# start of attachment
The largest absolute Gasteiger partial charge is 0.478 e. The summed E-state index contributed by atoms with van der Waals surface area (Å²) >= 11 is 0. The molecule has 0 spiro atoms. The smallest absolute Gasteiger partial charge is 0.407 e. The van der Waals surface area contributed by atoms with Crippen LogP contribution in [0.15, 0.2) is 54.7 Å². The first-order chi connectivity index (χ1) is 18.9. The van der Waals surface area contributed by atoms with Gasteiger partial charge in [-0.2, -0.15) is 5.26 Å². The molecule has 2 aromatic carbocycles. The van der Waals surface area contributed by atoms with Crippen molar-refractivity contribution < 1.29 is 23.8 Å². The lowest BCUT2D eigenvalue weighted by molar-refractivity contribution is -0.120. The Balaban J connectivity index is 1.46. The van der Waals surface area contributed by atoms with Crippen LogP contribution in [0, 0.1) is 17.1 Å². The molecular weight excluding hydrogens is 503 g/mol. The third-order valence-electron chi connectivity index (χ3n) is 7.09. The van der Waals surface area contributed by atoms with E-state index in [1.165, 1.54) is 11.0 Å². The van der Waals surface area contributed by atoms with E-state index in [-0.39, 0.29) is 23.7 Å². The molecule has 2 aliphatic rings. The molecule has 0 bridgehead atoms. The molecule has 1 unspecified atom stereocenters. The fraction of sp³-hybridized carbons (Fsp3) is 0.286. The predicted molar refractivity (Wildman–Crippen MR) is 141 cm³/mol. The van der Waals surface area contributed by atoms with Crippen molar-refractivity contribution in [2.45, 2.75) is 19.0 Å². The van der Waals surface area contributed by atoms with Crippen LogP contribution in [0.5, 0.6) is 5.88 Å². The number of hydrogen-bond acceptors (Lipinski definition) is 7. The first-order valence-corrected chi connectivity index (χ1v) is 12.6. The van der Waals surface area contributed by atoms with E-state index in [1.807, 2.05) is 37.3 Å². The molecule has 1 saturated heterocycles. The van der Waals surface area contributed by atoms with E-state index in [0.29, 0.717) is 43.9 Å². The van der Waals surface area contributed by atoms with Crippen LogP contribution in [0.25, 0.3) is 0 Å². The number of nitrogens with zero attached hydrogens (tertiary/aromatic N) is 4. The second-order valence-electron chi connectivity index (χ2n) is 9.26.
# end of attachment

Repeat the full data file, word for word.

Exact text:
The largest absolute Gasteiger partial charge is 0.478 e. The summed E-state index contributed by atoms with van der Waals surface area (Å²) >= 11 is 0. The molecule has 0 spiro atoms. The smallest absolute Gasteiger partial charge is 0.407 e. The van der Waals surface area contributed by atoms with Crippen LogP contribution in [0.15, 0.2) is 54.7 Å². The first-order chi connectivity index (χ1) is 18.9. The van der Waals surface area contributed by atoms with Gasteiger partial charge in [-0.2, -0.15) is 5.26 Å². The molecule has 2 aromatic carbocycles. The van der Waals surface area contributed by atoms with Crippen molar-refractivity contribution < 1.29 is 23.8 Å². The lowest BCUT2D eigenvalue weighted by molar-refractivity contribution is -0.120. The Balaban J connectivity index is 1.46. The van der Waals surface area contributed by atoms with Crippen LogP contribution in [0, 0.1) is 17.1 Å². The molecular weight excluding hydrogens is 503 g/mol. The third-order valence-electron chi connectivity index (χ3n) is 7.09. The van der Waals surface area contributed by atoms with E-state index in [1.165, 1.54) is 11.0 Å². The van der Waals surface area contributed by atoms with E-state index in [-0.39, 0.29) is 23.7 Å². The molecule has 2 aliphatic rings. The molecule has 0 bridgehead atoms. The molecule has 1 unspecified atom stereocenters. The fraction of sp³-hybridized carbons (Fsp3) is 0.286. The predicted molar refractivity (Wildman–Crippen MR) is 141 cm³/mol. The van der Waals surface area contributed by atoms with Crippen molar-refractivity contribution in [2.45, 2.75) is 19.0 Å². The van der Waals surface area contributed by atoms with Crippen LogP contribution in [0.5, 0.6) is 5.88 Å². The number of hydrogen-bond acceptors (Lipinski definition) is 7. The first-order valence-corrected chi connectivity index (χ1v) is 12.6. The van der Waals surface area contributed by atoms with E-state index in [1.807, 2.05) is 37.3 Å². The molecule has 1 saturated heterocycles. The van der Waals surface area contributed by atoms with E-state index in [0.29, 0.717) is 43.9 Å². The van der Waals surface area contributed by atoms with Crippen LogP contribution in [0.25, 0.3) is 0 Å². The number of nitrogens with zero attached hydrogens (tertiary/aromatic N) is 4. The second-order valence-electron chi connectivity index (χ2n) is 9.26.